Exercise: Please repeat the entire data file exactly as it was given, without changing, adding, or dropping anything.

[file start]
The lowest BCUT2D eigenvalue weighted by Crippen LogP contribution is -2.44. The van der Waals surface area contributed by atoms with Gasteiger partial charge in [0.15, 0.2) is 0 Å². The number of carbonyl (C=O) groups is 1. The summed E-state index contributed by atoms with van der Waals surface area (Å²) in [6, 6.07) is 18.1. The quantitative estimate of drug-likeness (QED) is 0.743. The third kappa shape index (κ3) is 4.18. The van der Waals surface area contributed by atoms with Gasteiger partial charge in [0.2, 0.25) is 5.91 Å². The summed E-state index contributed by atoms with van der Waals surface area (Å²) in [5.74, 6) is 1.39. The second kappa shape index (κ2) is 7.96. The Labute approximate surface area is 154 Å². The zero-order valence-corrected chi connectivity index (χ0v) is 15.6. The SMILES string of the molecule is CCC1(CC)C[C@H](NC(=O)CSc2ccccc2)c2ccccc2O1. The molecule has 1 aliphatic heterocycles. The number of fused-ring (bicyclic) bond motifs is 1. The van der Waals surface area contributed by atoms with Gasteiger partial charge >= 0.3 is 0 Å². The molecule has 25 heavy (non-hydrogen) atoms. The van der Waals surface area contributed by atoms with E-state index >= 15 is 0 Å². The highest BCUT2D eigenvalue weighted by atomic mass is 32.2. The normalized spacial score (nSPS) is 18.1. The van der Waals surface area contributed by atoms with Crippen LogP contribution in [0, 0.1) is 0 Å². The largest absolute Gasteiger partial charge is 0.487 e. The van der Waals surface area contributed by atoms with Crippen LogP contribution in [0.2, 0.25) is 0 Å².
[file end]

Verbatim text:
The lowest BCUT2D eigenvalue weighted by Crippen LogP contribution is -2.44. The van der Waals surface area contributed by atoms with Gasteiger partial charge in [0.15, 0.2) is 0 Å². The number of carbonyl (C=O) groups is 1. The summed E-state index contributed by atoms with van der Waals surface area (Å²) in [6, 6.07) is 18.1. The quantitative estimate of drug-likeness (QED) is 0.743. The third kappa shape index (κ3) is 4.18. The van der Waals surface area contributed by atoms with Gasteiger partial charge in [0.2, 0.25) is 5.91 Å². The summed E-state index contributed by atoms with van der Waals surface area (Å²) in [5.74, 6) is 1.39. The second kappa shape index (κ2) is 7.96. The Labute approximate surface area is 154 Å². The zero-order valence-corrected chi connectivity index (χ0v) is 15.6. The SMILES string of the molecule is CCC1(CC)C[C@H](NC(=O)CSc2ccccc2)c2ccccc2O1. The molecule has 1 aliphatic heterocycles. The number of fused-ring (bicyclic) bond motifs is 1. The van der Waals surface area contributed by atoms with Gasteiger partial charge >= 0.3 is 0 Å². The molecule has 25 heavy (non-hydrogen) atoms. The van der Waals surface area contributed by atoms with E-state index >= 15 is 0 Å². The highest BCUT2D eigenvalue weighted by atomic mass is 32.2. The normalized spacial score (nSPS) is 18.1. The van der Waals surface area contributed by atoms with Crippen LogP contribution in [0, 0.1) is 0 Å². The largest absolute Gasteiger partial charge is 0.487 e. The van der Waals surface area contributed by atoms with Crippen LogP contribution in [0.2, 0.25) is 0 Å².